There are Magnolia warblers hanging around my neighborhood. This is pretty exotic for us. Ordinarily, we stock just the most basic urban tough guys – crows, starlings, house sparrows, now and then a Cooper’s hawk – and we get to dress things up with cardinals. But thanks to the migration, right now these little butterfly-like characters are hanging around Logan Square, singing, eating bugs and flashing their intense black-and-yellow chests.
I heard them for a few days before I found them. The binoculars cleverly had migrated too, and were always in the opposite place from me – car, office. Then this morning everything came together, and I saw these charmers, jumping around in the neighbor’s plane tree, not even especially concerned that I was staring at them and pointing.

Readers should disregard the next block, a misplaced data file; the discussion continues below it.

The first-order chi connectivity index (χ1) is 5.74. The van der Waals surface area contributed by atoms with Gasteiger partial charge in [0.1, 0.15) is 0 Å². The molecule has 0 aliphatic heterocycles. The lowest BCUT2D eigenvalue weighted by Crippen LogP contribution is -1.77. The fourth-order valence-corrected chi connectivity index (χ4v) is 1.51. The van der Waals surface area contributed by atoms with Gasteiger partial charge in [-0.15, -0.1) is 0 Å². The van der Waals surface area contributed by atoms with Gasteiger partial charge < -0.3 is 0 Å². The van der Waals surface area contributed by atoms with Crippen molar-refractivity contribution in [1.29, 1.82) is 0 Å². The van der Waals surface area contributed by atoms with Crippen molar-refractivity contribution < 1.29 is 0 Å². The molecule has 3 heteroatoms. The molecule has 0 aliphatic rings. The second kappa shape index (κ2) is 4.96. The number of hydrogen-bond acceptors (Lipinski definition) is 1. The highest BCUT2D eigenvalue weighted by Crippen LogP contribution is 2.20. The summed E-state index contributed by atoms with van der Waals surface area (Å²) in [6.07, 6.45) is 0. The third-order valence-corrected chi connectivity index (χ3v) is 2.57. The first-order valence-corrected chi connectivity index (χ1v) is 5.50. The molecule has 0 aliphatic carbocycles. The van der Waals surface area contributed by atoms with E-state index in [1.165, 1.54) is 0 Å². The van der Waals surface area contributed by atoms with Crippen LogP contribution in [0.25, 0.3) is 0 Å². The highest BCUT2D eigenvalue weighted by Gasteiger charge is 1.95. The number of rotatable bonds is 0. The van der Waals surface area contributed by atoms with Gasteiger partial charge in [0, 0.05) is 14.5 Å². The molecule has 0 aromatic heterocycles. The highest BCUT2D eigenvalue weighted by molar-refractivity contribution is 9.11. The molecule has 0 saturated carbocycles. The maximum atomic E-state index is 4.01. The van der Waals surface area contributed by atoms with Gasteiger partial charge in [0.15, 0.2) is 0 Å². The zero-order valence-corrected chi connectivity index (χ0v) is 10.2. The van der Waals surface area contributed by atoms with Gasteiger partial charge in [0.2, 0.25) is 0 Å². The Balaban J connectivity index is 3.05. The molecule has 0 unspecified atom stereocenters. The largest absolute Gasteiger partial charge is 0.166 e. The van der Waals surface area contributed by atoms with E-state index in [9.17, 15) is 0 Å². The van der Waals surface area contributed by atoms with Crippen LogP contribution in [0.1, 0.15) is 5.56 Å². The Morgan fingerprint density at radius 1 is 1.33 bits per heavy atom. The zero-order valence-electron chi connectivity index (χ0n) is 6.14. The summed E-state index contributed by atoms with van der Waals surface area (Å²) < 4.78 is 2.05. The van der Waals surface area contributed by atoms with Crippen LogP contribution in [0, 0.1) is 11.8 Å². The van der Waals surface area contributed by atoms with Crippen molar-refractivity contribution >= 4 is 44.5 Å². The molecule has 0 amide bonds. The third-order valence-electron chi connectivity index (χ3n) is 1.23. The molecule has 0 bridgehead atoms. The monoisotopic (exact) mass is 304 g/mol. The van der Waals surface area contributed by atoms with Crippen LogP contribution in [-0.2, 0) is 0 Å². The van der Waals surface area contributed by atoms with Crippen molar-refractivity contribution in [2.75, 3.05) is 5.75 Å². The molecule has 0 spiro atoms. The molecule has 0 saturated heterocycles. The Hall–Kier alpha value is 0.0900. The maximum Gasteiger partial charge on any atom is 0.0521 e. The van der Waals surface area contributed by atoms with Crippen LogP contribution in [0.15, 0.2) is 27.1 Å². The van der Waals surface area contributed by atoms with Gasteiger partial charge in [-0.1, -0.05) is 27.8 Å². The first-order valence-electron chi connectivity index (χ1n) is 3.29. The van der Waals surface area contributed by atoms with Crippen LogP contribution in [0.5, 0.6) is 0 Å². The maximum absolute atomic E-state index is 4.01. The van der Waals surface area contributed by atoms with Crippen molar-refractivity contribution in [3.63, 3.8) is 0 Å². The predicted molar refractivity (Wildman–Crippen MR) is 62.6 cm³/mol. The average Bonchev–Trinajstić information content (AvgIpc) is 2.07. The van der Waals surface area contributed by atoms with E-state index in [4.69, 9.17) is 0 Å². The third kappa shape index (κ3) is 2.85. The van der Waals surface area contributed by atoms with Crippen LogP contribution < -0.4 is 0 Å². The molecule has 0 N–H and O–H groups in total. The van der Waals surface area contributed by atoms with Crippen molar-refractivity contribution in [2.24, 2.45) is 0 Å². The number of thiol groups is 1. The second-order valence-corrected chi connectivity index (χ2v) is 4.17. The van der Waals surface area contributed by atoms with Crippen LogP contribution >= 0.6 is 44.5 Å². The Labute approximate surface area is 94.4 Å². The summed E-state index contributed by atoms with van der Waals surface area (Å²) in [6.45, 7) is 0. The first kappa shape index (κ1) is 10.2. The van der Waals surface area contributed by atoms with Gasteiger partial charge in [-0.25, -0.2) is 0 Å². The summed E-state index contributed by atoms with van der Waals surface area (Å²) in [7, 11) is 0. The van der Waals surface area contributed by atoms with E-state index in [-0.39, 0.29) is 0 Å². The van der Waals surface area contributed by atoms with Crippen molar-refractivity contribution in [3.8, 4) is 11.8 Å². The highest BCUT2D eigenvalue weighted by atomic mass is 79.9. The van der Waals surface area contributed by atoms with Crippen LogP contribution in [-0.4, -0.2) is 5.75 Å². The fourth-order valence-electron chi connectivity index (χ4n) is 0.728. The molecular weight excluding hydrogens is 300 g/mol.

I know they won’t be here long. Chicago is one of those places where most migratory birds stop off for a couple weeks of rest and refueling on their way somewhere else. When Magnolia warblers are making their childcare decisions, they vote against city life, buildings, deciduous trees. They like spruce forests. They like northerly climes. These guys are heading for Canada. One day soon, I’ll open the kitchen window, and their song will be gone.